In a review of the football industry’s last 12 months, World Football Summit‘s Kabir Nagpal looks back on a year that saw the rise and fall of the European Super League and a far more promising birth for the metaverse.
Twenty twenty-one was the year fans returned to stadiums, bearing healthcare progress in one hand and demanding accountability in sport with the other. And as the industry maintained pace with the speed of new ventures, ideas and entities enveloping the game, a new era has taken birth.
The widespread economic changes in football this year saw Paris Saint-Germain sign two icons from FC Barcelona and Real Madrid for a combined total of €0. Those departures of Lionel Messi and Sergio Ramos were reminders that the ‘normal’ we once knew, no longer exists.
The success of Euro 2020 – and the Tokyo Olympic Games – saw the welcome resumption of major sporting events in front of fans on a large scale, but whether that blueprint has been an overall success as we close out the year is a question that remains to be answered.
A ‘Super’ headache
The European Super League triggered fans – especially those of the English clubs involved – to instigate social media protests that led to a dramatic demise for the proposed league.
While Arsenal, Chelsea, Liverpool, Manchester United, Manchester City, Tottenham Hotspur, AC Milan, Inter Milan, and Atletico Madrid saved face, the continued backing from the remaining three clubs – Barcelona, Real Madrid and Juventus – did not sit well with UEFA, despite a CAS ruling that leaves the door open for the league to eventually return.
Given the heavy involvement of the English clubs, the largest meaningful response to the ESL came as recently as November when former UK sports minister Tracey Crouch chaired a “Fan-led Review of Football Governance”. The study clearly suggests the arrival of an independent regulator in football is to be the aspirin for another potential headache in the future.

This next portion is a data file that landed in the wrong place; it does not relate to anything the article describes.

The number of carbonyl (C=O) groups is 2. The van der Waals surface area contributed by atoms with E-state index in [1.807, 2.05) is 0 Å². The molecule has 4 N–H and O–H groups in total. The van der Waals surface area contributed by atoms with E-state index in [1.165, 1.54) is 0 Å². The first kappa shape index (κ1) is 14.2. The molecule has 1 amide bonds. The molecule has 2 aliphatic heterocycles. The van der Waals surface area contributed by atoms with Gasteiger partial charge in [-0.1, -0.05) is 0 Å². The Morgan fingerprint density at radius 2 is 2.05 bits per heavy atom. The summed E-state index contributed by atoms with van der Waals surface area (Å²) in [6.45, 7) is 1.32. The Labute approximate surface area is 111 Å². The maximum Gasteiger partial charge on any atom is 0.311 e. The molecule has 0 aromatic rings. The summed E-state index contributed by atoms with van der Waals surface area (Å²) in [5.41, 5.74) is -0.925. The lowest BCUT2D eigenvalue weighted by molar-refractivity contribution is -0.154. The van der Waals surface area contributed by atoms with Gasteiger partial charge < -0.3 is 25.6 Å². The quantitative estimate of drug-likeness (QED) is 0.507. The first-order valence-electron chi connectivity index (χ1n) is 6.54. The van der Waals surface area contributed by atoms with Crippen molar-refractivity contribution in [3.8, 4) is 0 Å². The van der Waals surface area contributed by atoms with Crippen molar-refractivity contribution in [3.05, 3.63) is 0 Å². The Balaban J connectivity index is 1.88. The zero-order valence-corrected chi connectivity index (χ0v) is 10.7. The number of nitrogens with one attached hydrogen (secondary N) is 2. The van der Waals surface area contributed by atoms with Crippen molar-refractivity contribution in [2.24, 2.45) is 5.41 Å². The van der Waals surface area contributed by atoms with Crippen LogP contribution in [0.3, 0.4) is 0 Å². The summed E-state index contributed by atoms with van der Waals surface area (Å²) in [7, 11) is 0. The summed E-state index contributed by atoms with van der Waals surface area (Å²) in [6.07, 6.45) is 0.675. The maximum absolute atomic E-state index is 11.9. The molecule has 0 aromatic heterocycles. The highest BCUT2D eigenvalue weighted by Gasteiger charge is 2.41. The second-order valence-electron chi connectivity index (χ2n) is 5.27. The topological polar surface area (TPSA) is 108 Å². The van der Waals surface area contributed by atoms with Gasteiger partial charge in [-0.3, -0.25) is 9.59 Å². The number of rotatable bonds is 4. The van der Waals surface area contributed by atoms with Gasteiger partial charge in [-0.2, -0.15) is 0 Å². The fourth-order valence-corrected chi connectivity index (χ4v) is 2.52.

Closer to home, LaLiga has also started working the problem ahead of time by signing a crucial deal with CVC that is set to be a watershed moment in how private equity continues to make advancement in sport. The same has been true for American broadcasting deals with the Spanish League, as 2021-22 season saw the start of an eight-year, $1.4 billion partnership, albeit minus Real Madrid, Barcelona, and Athletic Club.
Watch: Atletico Madrid CEO Miguel Angel Gil on LaLiga’s CVC deal and the European Super League
Under construction: A sports metaverse
The advancements in sports technology were vast enough to propel clubs, leagues and federations leaps and bounds into the future. Over the past 12 months, preparations, deals and more were made by the biggest sporting entities for online marketing, activation and fan engagement. However, these were not just based in this material universe. Welcome, everyone, to the metaverse.
Club-specific crypto currency, Fan Tokens, NFT’s and investments were made to bridge any remaining gap between the pitch and the digital sporting world. Both Adidas and Nike acquired real-estate in the metaverse, and blockchain industries made significant ground on eSports as the phenomenon that is largely misunderstood – and hugely disruptive – in the sports industry.
According to Arsene Wenger, there is an emotional response to keeping things as they are whenever someone opposes the idea of a biennial World Cup. A plausible solution in the new world order that seems to be developing would be to host every second such world competition within the sporting metaverse – likely sponsors Adidas and Nike already have shoe designs ready to go.